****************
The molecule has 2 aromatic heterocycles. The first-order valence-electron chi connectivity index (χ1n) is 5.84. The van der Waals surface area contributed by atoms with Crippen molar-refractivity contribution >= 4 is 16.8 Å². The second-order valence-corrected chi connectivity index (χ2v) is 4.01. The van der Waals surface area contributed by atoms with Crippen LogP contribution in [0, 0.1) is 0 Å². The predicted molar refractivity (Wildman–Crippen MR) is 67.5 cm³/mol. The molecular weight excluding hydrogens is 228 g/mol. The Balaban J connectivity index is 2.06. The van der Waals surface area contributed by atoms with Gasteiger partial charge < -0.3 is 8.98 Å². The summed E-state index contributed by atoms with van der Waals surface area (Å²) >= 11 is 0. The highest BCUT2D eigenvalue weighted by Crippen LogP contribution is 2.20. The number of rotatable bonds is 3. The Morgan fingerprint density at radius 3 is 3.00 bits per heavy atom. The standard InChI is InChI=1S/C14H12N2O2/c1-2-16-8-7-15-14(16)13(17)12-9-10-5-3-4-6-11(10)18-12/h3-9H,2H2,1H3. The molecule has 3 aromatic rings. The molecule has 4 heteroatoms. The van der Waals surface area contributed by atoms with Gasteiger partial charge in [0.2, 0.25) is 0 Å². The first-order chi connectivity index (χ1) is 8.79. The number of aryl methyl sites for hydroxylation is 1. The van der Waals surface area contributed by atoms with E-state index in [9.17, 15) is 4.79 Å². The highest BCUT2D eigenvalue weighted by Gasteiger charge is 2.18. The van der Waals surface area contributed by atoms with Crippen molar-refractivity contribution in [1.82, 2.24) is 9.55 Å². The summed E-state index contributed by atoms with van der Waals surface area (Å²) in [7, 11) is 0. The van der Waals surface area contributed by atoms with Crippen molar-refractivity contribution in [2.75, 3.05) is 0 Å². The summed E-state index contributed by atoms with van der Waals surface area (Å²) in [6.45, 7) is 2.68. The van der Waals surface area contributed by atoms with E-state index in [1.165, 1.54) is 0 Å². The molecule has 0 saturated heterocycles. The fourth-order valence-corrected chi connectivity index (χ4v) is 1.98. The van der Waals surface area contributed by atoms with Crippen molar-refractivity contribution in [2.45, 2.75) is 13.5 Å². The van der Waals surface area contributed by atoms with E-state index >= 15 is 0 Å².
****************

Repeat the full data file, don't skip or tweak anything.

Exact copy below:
The molecule has 2 aromatic heterocycles. The first-order valence-electron chi connectivity index (χ1n) is 5.84. The van der Waals surface area contributed by atoms with Crippen molar-refractivity contribution >= 4 is 16.8 Å². The second-order valence-corrected chi connectivity index (χ2v) is 4.01. The van der Waals surface area contributed by atoms with Crippen LogP contribution in [0, 0.1) is 0 Å². The predicted molar refractivity (Wildman–Crippen MR) is 67.5 cm³/mol. The molecular weight excluding hydrogens is 228 g/mol. The Balaban J connectivity index is 2.06. The van der Waals surface area contributed by atoms with Gasteiger partial charge < -0.3 is 8.98 Å². The summed E-state index contributed by atoms with van der Waals surface area (Å²) >= 11 is 0. The highest BCUT2D eigenvalue weighted by Crippen LogP contribution is 2.20. The number of rotatable bonds is 3. The Morgan fingerprint density at radius 3 is 3.00 bits per heavy atom. The standard InChI is InChI=1S/C14H12N2O2/c1-2-16-8-7-15-14(16)13(17)12-9-10-5-3-4-6-11(10)18-12/h3-9H,2H2,1H3. The molecule has 3 aromatic rings. The molecule has 4 heteroatoms. The van der Waals surface area contributed by atoms with Gasteiger partial charge in [0.2, 0.25) is 0 Å². The first-order chi connectivity index (χ1) is 8.79. The number of aryl methyl sites for hydroxylation is 1. The van der Waals surface area contributed by atoms with E-state index in [9.17, 15) is 4.79 Å². The highest BCUT2D eigenvalue weighted by Gasteiger charge is 2.18. The van der Waals surface area contributed by atoms with Crippen molar-refractivity contribution in [1.82, 2.24) is 9.55 Å². The summed E-state index contributed by atoms with van der Waals surface area (Å²) in [7, 11) is 0. The van der Waals surface area contributed by atoms with Crippen molar-refractivity contribution in [2.75, 3.05) is 0 Å². The summed E-state index contributed by atoms with van der Waals surface area (Å²) in [6.45, 7) is 2.68. The van der Waals surface area contributed by atoms with E-state index in [1.165, 1.54) is 0 Å². The molecule has 0 saturated heterocycles. The fourth-order valence-corrected chi connectivity index (χ4v) is 1.98. The van der Waals surface area contributed by atoms with Crippen molar-refractivity contribution in [2.45, 2.75) is 13.5 Å². The van der Waals surface area contributed by atoms with E-state index >= 15 is 0 Å².